NEW PAPER: Testosterone fluctuations and slot machine gambling

Congratulations to Mario Ferrari for his first CGR paper, based on his MA thesis, just published in the APA journal ‘Psychology of Addictive Behaviors’, on testosterone fluctuations and slot machine gambling: evidence for a ‘winner-loser’ effect?  We were interested in the classic finding that outcomes of social contests affect testosterone levels (i.e. the winners show an increase, the losers decrease). Would winning vs losing outcomes on 15 min real slot machine play have similar effect? In 113 males, we also looked at ‘anthropomorphism’ — the tendency to treat the slot machine as if a human opponent — as possibly regulating this effect. Mario used a sophisticated analysis technique (Hierarchical Linear Modelling) to analyze testosterone (& cortisol) changes over time. Unfortunately, the data did not support our hypotheses! Couple of interesting things that we did see. First, slot machine anthropomorphization did vary a lot even in novice gamblers, and seems to be a neglected cognitive distortion. Second, an exploratory finding was that game enjoyment & flow ratings actually predicted testosterone decreases. Third, we realized some of the difficulties with using real slot machines to ‘manipulate’ winning and losing: we can’t randomize these conditions, the winners win less than the losers lose (given the RTP), and we cannot control rare events like bonus features. Many thanks to Paula Brown and Michael Chan at BCIT for their help with the hormonal assays, and of course, the participants for taking part.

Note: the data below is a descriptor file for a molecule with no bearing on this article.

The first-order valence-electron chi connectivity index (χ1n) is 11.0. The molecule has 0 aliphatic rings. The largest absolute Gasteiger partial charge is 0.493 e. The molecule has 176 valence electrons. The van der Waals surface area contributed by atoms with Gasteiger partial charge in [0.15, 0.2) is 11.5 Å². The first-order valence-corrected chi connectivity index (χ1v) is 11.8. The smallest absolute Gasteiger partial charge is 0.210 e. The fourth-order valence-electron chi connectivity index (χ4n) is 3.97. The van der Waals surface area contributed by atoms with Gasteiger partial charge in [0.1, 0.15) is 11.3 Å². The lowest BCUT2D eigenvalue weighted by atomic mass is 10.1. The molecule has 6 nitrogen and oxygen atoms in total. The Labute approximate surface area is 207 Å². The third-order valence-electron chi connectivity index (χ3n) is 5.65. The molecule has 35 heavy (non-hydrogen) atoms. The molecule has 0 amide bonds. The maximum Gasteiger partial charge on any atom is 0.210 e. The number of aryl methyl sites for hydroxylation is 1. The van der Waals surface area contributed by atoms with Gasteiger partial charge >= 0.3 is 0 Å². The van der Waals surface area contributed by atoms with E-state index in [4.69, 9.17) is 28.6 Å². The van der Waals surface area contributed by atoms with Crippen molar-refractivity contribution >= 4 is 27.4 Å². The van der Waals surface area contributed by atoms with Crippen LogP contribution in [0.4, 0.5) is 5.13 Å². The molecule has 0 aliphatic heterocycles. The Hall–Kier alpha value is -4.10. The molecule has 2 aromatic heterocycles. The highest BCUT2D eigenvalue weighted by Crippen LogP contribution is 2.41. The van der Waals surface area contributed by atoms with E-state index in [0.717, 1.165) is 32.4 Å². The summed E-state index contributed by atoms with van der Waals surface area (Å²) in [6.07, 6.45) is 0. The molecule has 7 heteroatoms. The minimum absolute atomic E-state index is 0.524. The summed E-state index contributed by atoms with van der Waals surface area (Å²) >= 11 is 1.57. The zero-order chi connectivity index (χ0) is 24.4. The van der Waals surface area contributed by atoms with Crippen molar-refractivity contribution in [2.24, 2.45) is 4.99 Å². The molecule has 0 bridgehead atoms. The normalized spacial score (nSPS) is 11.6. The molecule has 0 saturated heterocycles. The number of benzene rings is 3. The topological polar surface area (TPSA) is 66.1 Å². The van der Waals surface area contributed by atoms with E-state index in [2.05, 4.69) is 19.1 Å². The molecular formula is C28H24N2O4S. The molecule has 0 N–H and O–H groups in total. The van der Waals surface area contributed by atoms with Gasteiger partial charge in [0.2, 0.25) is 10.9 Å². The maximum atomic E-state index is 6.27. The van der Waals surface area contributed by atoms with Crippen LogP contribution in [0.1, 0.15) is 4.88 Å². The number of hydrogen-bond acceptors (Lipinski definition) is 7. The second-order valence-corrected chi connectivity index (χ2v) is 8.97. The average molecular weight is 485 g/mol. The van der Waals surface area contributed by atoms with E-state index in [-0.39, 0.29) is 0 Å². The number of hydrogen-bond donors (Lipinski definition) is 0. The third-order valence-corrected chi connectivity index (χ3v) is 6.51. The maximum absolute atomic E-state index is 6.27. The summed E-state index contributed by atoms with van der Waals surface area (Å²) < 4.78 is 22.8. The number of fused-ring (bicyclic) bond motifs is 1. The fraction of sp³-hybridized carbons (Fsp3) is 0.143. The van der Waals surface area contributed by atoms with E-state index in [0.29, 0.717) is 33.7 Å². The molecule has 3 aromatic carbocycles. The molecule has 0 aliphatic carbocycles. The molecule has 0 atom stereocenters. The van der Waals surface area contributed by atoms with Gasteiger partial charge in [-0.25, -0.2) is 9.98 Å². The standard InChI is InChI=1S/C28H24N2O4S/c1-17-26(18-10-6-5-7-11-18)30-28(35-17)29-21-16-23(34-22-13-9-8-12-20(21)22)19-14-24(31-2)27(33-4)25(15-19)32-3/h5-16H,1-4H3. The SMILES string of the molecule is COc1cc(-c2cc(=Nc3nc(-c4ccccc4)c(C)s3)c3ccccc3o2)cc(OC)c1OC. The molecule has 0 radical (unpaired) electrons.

Ferrari MA, Chan M, Brown PN, Clark L. Slot machine gambling and testosterone: Evidence for a ‘winner-loser’ effect? Psychology of Addictive Behaviors 2018, 32: 961-971. doi: 10.1037/adb0000425